The Society for Imprecise Probabilities:
Theories and Applications

30 Years of Credal Networks

Posted on March 24, 2021 by Dennis Mauá and Fabio Cozman
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Abstract

Credal networks combine the intuitive expressivity of graphs and the principled treatment and flexibility of imprecise probability to deliver a powerful framework for uncertainty management. Here, we briefly motivate the use of credal networks, provide a historical account of their development and present a commented bibliography on existing surveys and tutorials on the topic.

An illustrative example

Describing complex phenomena often requires dealing with severe uncertainty, unreliable data, disagreeing opinions, and a large number of interacting factors [PAZ10]. Take as an example the United States National Intelligence report number 29-15, written by a pool of intelligence specialists to inform authorities about the threat of a possible military intervention of the Soviet Union against Yugoslavia in 1951 [Ken14]. A simplified version of the content of the report is captured by the directed acyclic graph of Figure 1, consisting of nodes and arrows. The nodes of the graph represent random variables (in this case, to binary outcomes 1 and 0 representing true and false, respectively). The arrows denote direct influence of a quantity (random variable) on another quantity. For instance, the report stated that a decision to invade by the Soviets depended on a possible regime change in Yugoslavia, that could be caused by Tito’s assassination (the Yugoslav leader), or due to a coup or revolt. We say that the origin of the influence is the parent, and that the receiver of the influence is the child (e.g., attack is a parent of the node invasion, and propaganda is a child of the node decision to invade).

Figure 1. A simplified graphical representation for the reasoning in the 29-51 report.

Figure 1. A simplified graphical representation for the reasoning in the 29-51 report.

Bayesian Networks

According to the theory of Bayesian networks, a joint probability distribution (or density) over all random variables is obtained by associating to each node/random variable in the graph a collection of conditional probability distributions, one for each configuration of the values of its parents [Pear88]; [Dar09]; [KF09]. For the model in our example, this would require specifying a distribution \({\mathbb{P}}(\)intervention \(|\) attack\(=a,\)build-up\(=b)\) for \(a,b \in \{ 0,1 \}\), and a distribution \(\mathbb{P}(\)attack\(|\)decision to invade\(=d)\) for \(d \in \{0,1\}\), and so on. From such a joint distribution, we can (in principle) answer any probabilistic query about the variables in the model, such as “What is the probability of an invasion given that we observed a military build-up but no increase in propaganda?".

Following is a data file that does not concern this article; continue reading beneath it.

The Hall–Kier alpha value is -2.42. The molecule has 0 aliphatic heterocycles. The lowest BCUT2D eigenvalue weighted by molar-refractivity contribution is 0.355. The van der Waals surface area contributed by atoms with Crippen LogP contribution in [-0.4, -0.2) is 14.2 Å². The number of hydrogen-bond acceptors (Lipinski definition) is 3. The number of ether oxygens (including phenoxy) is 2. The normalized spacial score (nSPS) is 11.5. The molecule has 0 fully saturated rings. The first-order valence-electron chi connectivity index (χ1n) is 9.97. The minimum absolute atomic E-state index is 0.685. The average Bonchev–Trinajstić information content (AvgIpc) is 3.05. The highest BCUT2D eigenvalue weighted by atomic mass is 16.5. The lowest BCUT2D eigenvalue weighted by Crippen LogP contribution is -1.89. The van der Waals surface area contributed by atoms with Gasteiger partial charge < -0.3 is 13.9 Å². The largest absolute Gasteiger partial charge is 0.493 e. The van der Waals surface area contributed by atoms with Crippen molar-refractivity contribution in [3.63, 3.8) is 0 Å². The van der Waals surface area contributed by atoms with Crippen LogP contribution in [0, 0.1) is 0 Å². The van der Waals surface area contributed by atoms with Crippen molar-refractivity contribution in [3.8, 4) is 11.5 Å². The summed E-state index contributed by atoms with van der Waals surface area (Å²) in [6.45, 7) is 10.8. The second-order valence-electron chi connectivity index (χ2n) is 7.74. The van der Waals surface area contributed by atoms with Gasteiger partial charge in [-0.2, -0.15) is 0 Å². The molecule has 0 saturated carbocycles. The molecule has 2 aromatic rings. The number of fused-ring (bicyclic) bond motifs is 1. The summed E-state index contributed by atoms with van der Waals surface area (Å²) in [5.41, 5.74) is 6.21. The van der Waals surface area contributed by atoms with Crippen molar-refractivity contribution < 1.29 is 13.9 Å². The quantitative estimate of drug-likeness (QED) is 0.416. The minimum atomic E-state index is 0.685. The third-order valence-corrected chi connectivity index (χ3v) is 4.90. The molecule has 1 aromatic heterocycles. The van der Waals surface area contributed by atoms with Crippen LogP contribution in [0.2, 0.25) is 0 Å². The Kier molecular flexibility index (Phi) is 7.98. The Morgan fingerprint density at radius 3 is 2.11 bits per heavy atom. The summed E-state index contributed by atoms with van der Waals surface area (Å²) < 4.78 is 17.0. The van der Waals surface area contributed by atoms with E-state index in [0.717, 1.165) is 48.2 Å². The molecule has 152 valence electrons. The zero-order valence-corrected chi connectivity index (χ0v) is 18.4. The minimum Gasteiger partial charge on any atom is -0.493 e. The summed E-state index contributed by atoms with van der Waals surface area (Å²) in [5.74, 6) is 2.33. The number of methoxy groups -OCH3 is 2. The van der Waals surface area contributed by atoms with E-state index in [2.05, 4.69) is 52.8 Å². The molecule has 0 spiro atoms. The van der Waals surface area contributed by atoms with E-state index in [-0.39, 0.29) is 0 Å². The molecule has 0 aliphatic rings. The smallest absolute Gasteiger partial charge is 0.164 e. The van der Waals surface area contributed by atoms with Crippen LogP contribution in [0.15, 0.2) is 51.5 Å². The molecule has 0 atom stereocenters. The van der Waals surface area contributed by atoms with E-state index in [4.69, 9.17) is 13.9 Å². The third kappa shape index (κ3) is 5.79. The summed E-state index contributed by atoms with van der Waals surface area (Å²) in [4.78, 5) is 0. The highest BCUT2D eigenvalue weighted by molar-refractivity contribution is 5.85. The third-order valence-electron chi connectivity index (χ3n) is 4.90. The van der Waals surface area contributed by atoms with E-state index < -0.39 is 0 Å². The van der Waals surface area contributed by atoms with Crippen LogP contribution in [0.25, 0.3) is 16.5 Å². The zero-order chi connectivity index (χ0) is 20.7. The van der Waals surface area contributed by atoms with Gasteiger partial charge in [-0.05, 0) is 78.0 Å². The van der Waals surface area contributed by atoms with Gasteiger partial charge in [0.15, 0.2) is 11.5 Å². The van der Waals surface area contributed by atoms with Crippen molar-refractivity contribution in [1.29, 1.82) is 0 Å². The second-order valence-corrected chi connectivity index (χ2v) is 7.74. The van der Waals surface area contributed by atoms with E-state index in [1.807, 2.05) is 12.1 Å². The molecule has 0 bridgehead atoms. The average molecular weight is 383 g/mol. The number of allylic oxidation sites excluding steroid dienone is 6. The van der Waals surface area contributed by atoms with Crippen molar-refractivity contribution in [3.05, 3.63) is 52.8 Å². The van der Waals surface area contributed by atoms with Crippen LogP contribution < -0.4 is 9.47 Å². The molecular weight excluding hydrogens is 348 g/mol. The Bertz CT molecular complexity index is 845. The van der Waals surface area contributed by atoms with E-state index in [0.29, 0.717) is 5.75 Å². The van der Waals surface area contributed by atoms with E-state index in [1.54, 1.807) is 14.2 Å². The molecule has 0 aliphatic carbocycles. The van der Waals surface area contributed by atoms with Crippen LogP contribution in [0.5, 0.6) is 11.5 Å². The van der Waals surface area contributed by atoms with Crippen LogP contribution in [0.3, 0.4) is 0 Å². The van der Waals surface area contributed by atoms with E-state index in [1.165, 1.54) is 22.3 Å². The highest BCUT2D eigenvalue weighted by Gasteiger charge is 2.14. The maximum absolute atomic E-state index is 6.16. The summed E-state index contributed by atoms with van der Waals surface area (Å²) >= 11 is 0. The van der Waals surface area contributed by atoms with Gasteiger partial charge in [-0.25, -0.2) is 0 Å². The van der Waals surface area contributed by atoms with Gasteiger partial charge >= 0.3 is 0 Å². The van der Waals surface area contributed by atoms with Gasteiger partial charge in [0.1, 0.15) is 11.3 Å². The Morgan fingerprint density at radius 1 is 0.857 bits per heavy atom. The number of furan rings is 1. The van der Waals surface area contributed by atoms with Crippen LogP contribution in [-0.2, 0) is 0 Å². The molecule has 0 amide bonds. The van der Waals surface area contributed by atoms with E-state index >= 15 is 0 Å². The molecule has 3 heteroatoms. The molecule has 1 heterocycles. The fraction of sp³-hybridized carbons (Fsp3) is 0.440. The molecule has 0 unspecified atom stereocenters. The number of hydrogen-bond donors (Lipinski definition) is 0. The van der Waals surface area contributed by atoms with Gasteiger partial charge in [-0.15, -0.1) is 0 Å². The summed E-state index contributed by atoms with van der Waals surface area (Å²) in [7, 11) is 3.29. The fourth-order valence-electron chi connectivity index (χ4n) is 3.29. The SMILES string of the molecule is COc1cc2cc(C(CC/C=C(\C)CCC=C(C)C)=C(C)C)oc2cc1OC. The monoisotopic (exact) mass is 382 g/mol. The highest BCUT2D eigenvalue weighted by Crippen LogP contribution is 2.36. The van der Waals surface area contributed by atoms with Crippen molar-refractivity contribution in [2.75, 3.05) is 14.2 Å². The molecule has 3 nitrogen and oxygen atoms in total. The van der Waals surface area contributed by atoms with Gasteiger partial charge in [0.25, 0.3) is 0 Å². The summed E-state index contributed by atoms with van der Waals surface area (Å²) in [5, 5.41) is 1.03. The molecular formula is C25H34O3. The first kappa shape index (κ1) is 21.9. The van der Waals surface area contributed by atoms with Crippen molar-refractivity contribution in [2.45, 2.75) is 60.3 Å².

Obtaining such a high number of sharp estimates can be quite difficult in practice, and even undesired. For example, the 29-51 report concluded that “an attack […] should be considered a serious possibility”. When asked to quantify such conclusion, the pool of experts could only assert that \(\mathbb{P}(\)attack\() \in [0.2,0.8]\). This type of imprecision in estimates is abundant in practical scenarios, not only when experts are involved, but also when uncertain is gathered from unreliable or scarce data [Wal91].

Credal Networks

By the early 1990’s the need to accommodate imprecise or partial specifications led researchers to develop a theory of credal networks [LM90;CD93]. In short, a credal network is a Bayesian network whose precise probabilities have been imprecisely or partially specified, usually in the form of constraints over probability values, for example, \[ \mathbb{P}(\text{attack}\!=\!1|\text{decision to invade}\!=\!1) > 2\mathbb{P}(\text{attack}\!=\!1|\text{decision to invade}\!=\!1) \, . \] In fact, Bayesian networks appeared as the result of a long and heated debated during the 1980’s concerning the best way to handle uncertainty [Nil86]; [Qui82]; [SB75]; [Peal88], one that would largely favor a rigorous probabilistic treatment in lieu of ad hoc solutions. Besides allowing for more flexibility in their quantification, the advent of credal networks had a secondary motivation. Researchers interested in artificial intelligence came to realize that many of the alternative proposals to represent uncertainty, from Dempster Shafer theory to possibility theory, could be unified within the general theory of imprecise/indeterminate probability, and credal networks were an excellent modeling tool within that space.